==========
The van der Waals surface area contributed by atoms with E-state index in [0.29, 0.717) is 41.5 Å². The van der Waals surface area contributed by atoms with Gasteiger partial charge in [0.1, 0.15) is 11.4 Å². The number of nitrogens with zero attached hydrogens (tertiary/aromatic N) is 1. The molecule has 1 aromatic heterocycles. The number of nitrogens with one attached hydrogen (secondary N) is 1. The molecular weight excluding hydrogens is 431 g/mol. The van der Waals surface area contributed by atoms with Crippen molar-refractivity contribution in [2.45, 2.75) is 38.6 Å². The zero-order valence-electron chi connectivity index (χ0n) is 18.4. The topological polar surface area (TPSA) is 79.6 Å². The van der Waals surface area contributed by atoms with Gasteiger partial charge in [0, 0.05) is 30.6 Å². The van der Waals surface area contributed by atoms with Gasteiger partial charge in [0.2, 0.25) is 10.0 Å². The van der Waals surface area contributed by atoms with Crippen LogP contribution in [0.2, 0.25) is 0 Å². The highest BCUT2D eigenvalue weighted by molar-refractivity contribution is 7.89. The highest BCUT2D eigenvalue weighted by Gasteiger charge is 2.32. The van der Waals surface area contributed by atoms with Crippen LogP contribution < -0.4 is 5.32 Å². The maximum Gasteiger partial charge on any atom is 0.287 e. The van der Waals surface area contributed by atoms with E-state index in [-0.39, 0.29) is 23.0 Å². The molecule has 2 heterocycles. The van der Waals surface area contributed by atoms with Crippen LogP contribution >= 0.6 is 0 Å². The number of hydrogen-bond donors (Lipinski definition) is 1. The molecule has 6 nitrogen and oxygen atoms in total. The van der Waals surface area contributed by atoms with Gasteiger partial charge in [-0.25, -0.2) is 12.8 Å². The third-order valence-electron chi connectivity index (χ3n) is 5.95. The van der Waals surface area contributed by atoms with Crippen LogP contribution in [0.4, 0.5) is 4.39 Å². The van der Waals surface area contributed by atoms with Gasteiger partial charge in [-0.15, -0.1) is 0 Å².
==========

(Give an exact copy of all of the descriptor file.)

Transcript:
The van der Waals surface area contributed by atoms with E-state index in [0.29, 0.717) is 41.5 Å². The van der Waals surface area contributed by atoms with Gasteiger partial charge in [0.1, 0.15) is 11.4 Å². The number of nitrogens with zero attached hydrogens (tertiary/aromatic N) is 1. The molecule has 1 aromatic heterocycles. The number of nitrogens with one attached hydrogen (secondary N) is 1. The molecular weight excluding hydrogens is 431 g/mol. The van der Waals surface area contributed by atoms with Crippen molar-refractivity contribution in [2.45, 2.75) is 38.6 Å². The zero-order valence-electron chi connectivity index (χ0n) is 18.4. The topological polar surface area (TPSA) is 79.6 Å². The van der Waals surface area contributed by atoms with Gasteiger partial charge in [0, 0.05) is 30.6 Å². The van der Waals surface area contributed by atoms with Gasteiger partial charge in [0.2, 0.25) is 10.0 Å². The van der Waals surface area contributed by atoms with Crippen LogP contribution in [0.2, 0.25) is 0 Å². The highest BCUT2D eigenvalue weighted by molar-refractivity contribution is 7.89. The highest BCUT2D eigenvalue weighted by Gasteiger charge is 2.32. The van der Waals surface area contributed by atoms with Crippen LogP contribution < -0.4 is 5.32 Å². The maximum Gasteiger partial charge on any atom is 0.287 e. The van der Waals surface area contributed by atoms with E-state index in [-0.39, 0.29) is 23.0 Å². The molecule has 2 heterocycles. The van der Waals surface area contributed by atoms with Crippen LogP contribution >= 0.6 is 0 Å². The number of hydrogen-bond donors (Lipinski definition) is 1. The molecule has 6 nitrogen and oxygen atoms in total. The van der Waals surface area contributed by atoms with Gasteiger partial charge in [-0.25, -0.2) is 12.8 Å². The third-order valence-electron chi connectivity index (χ3n) is 5.95. The van der Waals surface area contributed by atoms with Crippen LogP contribution in [0.4, 0.5) is 4.39 Å². The van der Waals surface area contributed by atoms with Gasteiger partial charge in [-0.15, -0.1) is 0 Å².